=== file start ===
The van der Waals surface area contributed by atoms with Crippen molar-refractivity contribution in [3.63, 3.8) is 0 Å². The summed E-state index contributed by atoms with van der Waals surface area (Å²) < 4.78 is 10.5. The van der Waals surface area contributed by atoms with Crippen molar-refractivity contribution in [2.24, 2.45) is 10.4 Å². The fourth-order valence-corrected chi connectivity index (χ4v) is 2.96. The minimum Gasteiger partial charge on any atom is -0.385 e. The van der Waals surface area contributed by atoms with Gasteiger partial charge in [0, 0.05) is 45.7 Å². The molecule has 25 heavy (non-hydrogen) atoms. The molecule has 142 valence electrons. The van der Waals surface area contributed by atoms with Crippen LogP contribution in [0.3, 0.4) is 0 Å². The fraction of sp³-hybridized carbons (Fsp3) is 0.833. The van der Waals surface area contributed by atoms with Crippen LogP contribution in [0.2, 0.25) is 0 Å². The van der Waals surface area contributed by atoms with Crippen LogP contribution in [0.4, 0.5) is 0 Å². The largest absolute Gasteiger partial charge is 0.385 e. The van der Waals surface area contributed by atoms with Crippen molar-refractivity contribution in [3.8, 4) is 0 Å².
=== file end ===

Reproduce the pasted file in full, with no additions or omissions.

The van der Waals surface area contributed by atoms with Crippen molar-refractivity contribution in [3.63, 3.8) is 0 Å². The summed E-state index contributed by atoms with van der Waals surface area (Å²) < 4.78 is 10.5. The van der Waals surface area contributed by atoms with Crippen molar-refractivity contribution in [2.24, 2.45) is 10.4 Å². The fourth-order valence-corrected chi connectivity index (χ4v) is 2.96. The minimum Gasteiger partial charge on any atom is -0.385 e. The van der Waals surface area contributed by atoms with Gasteiger partial charge in [0, 0.05) is 45.7 Å². The molecule has 25 heavy (non-hydrogen) atoms. The molecule has 142 valence electrons. The van der Waals surface area contributed by atoms with Crippen LogP contribution in [0.3, 0.4) is 0 Å². The fraction of sp³-hybridized carbons (Fsp3) is 0.833. The van der Waals surface area contributed by atoms with Crippen LogP contribution in [0.2, 0.25) is 0 Å². The van der Waals surface area contributed by atoms with Crippen LogP contribution in [0.4, 0.5) is 0 Å². The largest absolute Gasteiger partial charge is 0.385 e. The van der Waals surface area contributed by atoms with Crippen molar-refractivity contribution in [3.8, 4) is 0 Å².